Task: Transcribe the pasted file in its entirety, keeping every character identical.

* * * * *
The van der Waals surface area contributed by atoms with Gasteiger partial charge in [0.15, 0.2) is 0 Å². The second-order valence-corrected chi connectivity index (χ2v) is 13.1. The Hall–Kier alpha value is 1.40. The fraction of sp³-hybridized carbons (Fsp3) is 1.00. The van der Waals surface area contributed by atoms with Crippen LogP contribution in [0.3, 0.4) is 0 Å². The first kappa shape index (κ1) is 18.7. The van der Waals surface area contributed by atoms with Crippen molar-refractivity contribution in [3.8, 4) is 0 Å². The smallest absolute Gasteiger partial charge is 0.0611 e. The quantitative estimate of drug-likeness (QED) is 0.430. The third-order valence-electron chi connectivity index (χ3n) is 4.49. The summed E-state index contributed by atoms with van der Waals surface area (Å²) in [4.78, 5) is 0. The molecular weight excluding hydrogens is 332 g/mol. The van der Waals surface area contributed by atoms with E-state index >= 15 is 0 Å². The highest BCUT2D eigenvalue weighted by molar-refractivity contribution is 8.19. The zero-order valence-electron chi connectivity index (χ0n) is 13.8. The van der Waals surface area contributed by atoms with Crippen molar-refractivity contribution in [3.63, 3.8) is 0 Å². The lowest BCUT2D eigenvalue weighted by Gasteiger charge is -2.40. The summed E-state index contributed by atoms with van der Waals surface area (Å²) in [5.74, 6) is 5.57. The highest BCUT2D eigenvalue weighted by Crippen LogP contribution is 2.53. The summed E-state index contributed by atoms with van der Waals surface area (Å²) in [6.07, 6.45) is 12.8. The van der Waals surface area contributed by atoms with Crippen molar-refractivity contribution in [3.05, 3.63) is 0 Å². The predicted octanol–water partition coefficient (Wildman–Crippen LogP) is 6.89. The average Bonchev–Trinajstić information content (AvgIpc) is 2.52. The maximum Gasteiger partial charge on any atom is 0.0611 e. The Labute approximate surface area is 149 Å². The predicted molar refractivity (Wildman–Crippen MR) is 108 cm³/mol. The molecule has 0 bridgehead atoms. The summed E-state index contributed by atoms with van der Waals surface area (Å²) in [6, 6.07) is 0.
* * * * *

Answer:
The van der Waals surface area contributed by atoms with Gasteiger partial charge in [0.15, 0.2) is 0 Å². The second-order valence-corrected chi connectivity index (χ2v) is 13.1. The Hall–Kier alpha value is 1.40. The fraction of sp³-hybridized carbons (Fsp3) is 1.00. The van der Waals surface area contributed by atoms with Crippen LogP contribution in [0.3, 0.4) is 0 Å². The first kappa shape index (κ1) is 18.7. The van der Waals surface area contributed by atoms with Crippen molar-refractivity contribution in [3.8, 4) is 0 Å². The smallest absolute Gasteiger partial charge is 0.0611 e. The quantitative estimate of drug-likeness (QED) is 0.430. The third-order valence-electron chi connectivity index (χ3n) is 4.49. The summed E-state index contributed by atoms with van der Waals surface area (Å²) in [4.78, 5) is 0. The molecular weight excluding hydrogens is 332 g/mol. The van der Waals surface area contributed by atoms with E-state index >= 15 is 0 Å². The highest BCUT2D eigenvalue weighted by molar-refractivity contribution is 8.19. The zero-order valence-electron chi connectivity index (χ0n) is 13.8. The van der Waals surface area contributed by atoms with Crippen molar-refractivity contribution in [3.63, 3.8) is 0 Å². The lowest BCUT2D eigenvalue weighted by Gasteiger charge is -2.40. The summed E-state index contributed by atoms with van der Waals surface area (Å²) in [5.74, 6) is 5.57. The highest BCUT2D eigenvalue weighted by Crippen LogP contribution is 2.53. The summed E-state index contributed by atoms with van der Waals surface area (Å²) in [6.07, 6.45) is 12.8. The van der Waals surface area contributed by atoms with Crippen molar-refractivity contribution in [3.05, 3.63) is 0 Å². The predicted octanol–water partition coefficient (Wildman–Crippen LogP) is 6.89. The average Bonchev–Trinajstić information content (AvgIpc) is 2.52. The maximum Gasteiger partial charge on any atom is 0.0611 e. The Labute approximate surface area is 149 Å². The predicted molar refractivity (Wildman–Crippen MR) is 108 cm³/mol. The molecule has 0 bridgehead atoms. The summed E-state index contributed by atoms with van der Waals surface area (Å²) in [6, 6.07) is 0.